Official and unofficial Washington continue to wonder why President Donald Trump decided to invite not only Afghan President Ashraf Ghani to Camp David, but also the Taliban, and why, having arranged the meeting in secret, he summarily and publicly withdrew the invitation only days afterward. Ostensibly, Trump cancelled the invitation because an American soldier had been killed in yet another Taliban attack only days before the Camp David meeting was to take place. Yet the Taliban had launched brutal attacks primarily against Afghan targets while it negotiated with Ambassador Zalmay Khalilzad and had reached what Khalilzad called an “agreement in principle” but days before Trump issued his secret invitations to the presidential retreat.
It is not hard to explain why Trump invited the Taliban in the first place. He continues to be driven by his quest for the Holy Grail that is Nobel Peace Prize, while at the time seeking to demonstrate that he truly is the master of “the art of the deal.” His face-to-face meetings with Kim Jong-un, accompanied by his blandishment of the North Korean dictator, have thus far come to nothing. He has yet to unveil his much ballyhooed peace agreement between Israel and the Palestinians. His desire to meet with Iranian president Hassan Rouhani has not been reciprocated. His offer to mediate the decades-old dispute between India and Pakistan over Kashmir was roundly rejected by New Delhi. His efforts to browbeat Beijing into a trade agreement have yet to succeed. And all the while he is no doubt irked by the fact that his predecessor in the White House won the Nobel Peace Prize—and did so before he had demonstrated anything other than his extraordinary eloquence.
Moreover, Trump could not bear to see Khalilzad, or anyone else, hailed as the author of a peace agreement with the Taliban. By inviting both Ghani and the Taliban leadership to Camp David, the president would have been able to monopolize the limelight, and indeed one-up his negotiator who never brought Ghani and the Afghan government into the peace talks. Scheduling the meetings for the week of 9/11 would have provided a fitting closure to an eighteen-year war that began on that date.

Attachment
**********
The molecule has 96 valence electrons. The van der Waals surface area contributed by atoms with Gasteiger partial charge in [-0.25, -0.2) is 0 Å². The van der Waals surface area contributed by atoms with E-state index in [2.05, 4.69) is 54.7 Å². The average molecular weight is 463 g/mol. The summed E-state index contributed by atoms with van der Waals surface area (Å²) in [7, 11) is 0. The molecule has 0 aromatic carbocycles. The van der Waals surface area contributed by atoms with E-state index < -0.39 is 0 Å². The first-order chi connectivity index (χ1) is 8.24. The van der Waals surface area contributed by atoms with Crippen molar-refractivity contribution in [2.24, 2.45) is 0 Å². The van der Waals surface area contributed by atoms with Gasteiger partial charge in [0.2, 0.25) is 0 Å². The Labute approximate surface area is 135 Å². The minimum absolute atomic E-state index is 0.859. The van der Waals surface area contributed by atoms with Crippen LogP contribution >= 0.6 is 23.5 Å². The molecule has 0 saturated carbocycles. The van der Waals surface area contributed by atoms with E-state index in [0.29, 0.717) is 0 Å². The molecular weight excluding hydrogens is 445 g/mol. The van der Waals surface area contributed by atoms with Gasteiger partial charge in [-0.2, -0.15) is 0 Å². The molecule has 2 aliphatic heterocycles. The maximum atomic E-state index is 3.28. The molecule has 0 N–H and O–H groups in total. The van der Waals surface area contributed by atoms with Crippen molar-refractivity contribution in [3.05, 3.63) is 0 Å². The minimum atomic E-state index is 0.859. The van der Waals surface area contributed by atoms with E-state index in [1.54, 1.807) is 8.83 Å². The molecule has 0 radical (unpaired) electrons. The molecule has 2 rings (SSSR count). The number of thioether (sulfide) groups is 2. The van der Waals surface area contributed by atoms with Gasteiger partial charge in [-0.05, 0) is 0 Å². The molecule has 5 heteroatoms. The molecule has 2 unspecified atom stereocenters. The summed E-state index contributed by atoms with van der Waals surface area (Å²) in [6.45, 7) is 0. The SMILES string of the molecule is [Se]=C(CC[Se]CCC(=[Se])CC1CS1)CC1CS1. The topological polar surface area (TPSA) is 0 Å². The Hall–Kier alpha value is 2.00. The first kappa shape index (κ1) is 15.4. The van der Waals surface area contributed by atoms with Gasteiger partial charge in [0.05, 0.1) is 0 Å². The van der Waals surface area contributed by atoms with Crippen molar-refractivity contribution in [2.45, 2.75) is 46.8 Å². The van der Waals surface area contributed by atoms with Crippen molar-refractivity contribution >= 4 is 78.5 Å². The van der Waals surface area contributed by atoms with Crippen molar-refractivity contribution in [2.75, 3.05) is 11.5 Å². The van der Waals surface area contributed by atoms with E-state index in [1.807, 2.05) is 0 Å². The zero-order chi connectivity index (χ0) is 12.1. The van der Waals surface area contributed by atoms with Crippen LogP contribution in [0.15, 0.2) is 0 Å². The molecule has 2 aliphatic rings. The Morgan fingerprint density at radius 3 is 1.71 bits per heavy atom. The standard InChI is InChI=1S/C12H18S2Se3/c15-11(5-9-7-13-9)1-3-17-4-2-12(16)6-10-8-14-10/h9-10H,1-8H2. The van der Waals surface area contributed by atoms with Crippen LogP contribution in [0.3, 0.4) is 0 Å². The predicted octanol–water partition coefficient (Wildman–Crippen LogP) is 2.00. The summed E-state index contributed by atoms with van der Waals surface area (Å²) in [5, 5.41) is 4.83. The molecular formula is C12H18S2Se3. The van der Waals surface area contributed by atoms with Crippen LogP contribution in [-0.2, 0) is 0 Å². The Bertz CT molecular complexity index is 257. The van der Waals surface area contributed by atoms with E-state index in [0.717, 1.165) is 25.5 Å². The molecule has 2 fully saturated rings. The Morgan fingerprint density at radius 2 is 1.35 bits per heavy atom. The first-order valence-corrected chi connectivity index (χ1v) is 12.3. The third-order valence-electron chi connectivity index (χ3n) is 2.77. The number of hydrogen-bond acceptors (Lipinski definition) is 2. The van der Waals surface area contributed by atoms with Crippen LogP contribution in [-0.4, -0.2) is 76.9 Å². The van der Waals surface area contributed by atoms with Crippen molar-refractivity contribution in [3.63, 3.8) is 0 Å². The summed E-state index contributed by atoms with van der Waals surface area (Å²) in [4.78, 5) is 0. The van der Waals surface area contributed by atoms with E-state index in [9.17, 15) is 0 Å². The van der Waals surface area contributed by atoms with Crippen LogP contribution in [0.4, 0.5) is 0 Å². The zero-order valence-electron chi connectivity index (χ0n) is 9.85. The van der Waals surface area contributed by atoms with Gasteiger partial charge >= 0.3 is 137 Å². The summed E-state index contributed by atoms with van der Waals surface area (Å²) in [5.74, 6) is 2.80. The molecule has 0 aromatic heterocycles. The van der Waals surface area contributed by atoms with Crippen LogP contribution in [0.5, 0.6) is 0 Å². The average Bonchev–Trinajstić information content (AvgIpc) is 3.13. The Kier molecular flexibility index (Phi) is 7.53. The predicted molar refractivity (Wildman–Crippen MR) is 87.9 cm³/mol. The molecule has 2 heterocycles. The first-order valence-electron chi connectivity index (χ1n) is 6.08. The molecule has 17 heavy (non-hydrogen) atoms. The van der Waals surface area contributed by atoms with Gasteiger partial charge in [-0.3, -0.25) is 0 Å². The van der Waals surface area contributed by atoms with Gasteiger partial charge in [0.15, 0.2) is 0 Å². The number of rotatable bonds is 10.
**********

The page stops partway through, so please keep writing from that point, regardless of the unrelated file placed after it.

Why then did Trump cancel the meetings? It is pointless to expect a straight answer from the White House, or from the president. Perhaps John Bolton, his National Security Advisor, successfully convinced him that he could withdraw American troops in stages from Afghanistan without having to reach any deal with the Taliban. Perhaps the president recognized that inviting the murderous Taliban to Camp David would not resonate well with the American public or his base.
Perhaps, too, Trump also realized that an agreement with the Taliban, which involved “undertakings” by the radical group, would not be worth the paper upon which it was written, and that as soon as American forces left the country, the Taliban would attempt to overrun all Afghan areas not already under its control. Were the Taliban to succeed, then Trump would be seen as having been duped, an intolerable situation for a man who proclaims that he cannot abide “losers.”
Trump may, of course, simply be playacting. After all, in February he abruptly walked out of his meeting in Vietnam with Kim Jong-un. He may be doing the same with the Taliban, in order to gain a psychological upper hand. His difficulty is that the Taliban can afford to wait him out, even if he is re-elected in 2020. Moreover, the Taliban leadership knows that Trump desperately wants to withdraw all American troops prior to the 2020 election; the wait need not be that long. With American troops gone, the Taliban could pursue its aim of once again controlling all of Afghanistan, much as Hanoi was able to conquer South Vietnam once American forces departed for home. Therefore, whatever the merits of the agreement Khalilzad nearly put into place, if Trump is determined to withdraw all American forces from Afghanistan, then he will have forfeited the upper hand in any negotiation with the Taliban.
Trump is not known for introspection, yet he may in this instance have recognized his dilemma and decided that it was best to drop the pretense of achieving a formal settlement with the Taliban. In the meantime, until a settlement is reached, or until America withdraws from Afghanistan, more American soldiers are sure to die, if not at the hands of the Taliban, then as a result of attacks by the Haqqani insurgents or the Islamic State, neither of whom have participated in the peace talks. And the war will go on.
Dov S. Zakheim was an under secretary of defense (2001–4) and a deputy under secretary of defense (1985–87). He is vice chairman of the Center for the National Interest.